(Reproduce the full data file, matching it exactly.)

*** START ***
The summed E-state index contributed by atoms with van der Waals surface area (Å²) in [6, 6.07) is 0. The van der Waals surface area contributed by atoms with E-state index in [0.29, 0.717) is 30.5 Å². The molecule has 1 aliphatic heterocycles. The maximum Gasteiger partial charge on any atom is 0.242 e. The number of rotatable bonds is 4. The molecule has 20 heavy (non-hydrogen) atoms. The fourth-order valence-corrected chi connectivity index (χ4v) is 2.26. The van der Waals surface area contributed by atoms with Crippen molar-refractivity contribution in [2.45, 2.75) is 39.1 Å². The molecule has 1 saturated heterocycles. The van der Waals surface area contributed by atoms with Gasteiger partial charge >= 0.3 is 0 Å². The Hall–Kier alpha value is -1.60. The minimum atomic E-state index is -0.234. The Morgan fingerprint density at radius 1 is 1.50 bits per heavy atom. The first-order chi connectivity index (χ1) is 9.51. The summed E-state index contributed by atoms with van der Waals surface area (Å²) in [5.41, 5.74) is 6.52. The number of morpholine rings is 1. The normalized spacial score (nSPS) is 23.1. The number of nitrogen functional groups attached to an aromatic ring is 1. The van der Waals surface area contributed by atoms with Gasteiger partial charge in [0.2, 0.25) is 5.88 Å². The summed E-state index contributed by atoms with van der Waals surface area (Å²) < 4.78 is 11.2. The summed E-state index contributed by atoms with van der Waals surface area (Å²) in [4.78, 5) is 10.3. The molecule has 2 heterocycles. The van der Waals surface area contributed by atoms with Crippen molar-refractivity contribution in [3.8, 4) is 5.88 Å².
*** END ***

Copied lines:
The summed E-state index contributed by atoms with van der Waals surface area (Å²) in [6, 6.07) is 0. The van der Waals surface area contributed by atoms with E-state index in [0.29, 0.717) is 30.5 Å². The molecule has 1 aliphatic heterocycles. The maximum Gasteiger partial charge on any atom is 0.242 e. The number of rotatable bonds is 4. The molecule has 20 heavy (non-hydrogen) atoms. The fourth-order valence-corrected chi connectivity index (χ4v) is 2.26. The van der Waals surface area contributed by atoms with Crippen molar-refractivity contribution in [2.45, 2.75) is 39.1 Å². The molecule has 1 saturated heterocycles. The van der Waals surface area contributed by atoms with Gasteiger partial charge >= 0.3 is 0 Å². The Hall–Kier alpha value is -1.60. The minimum atomic E-state index is -0.234. The Morgan fingerprint density at radius 1 is 1.50 bits per heavy atom. The first-order chi connectivity index (χ1) is 9.51. The summed E-state index contributed by atoms with van der Waals surface area (Å²) in [5.41, 5.74) is 6.52. The number of morpholine rings is 1. The normalized spacial score (nSPS) is 23.1. The number of nitrogen functional groups attached to an aromatic ring is 1. The van der Waals surface area contributed by atoms with Gasteiger partial charge in [0.2, 0.25) is 5.88 Å². The summed E-state index contributed by atoms with van der Waals surface area (Å²) < 4.78 is 11.2. The summed E-state index contributed by atoms with van der Waals surface area (Å²) in [4.78, 5) is 10.3. The molecule has 2 heterocycles. The van der Waals surface area contributed by atoms with Crippen molar-refractivity contribution in [3.8, 4) is 5.88 Å².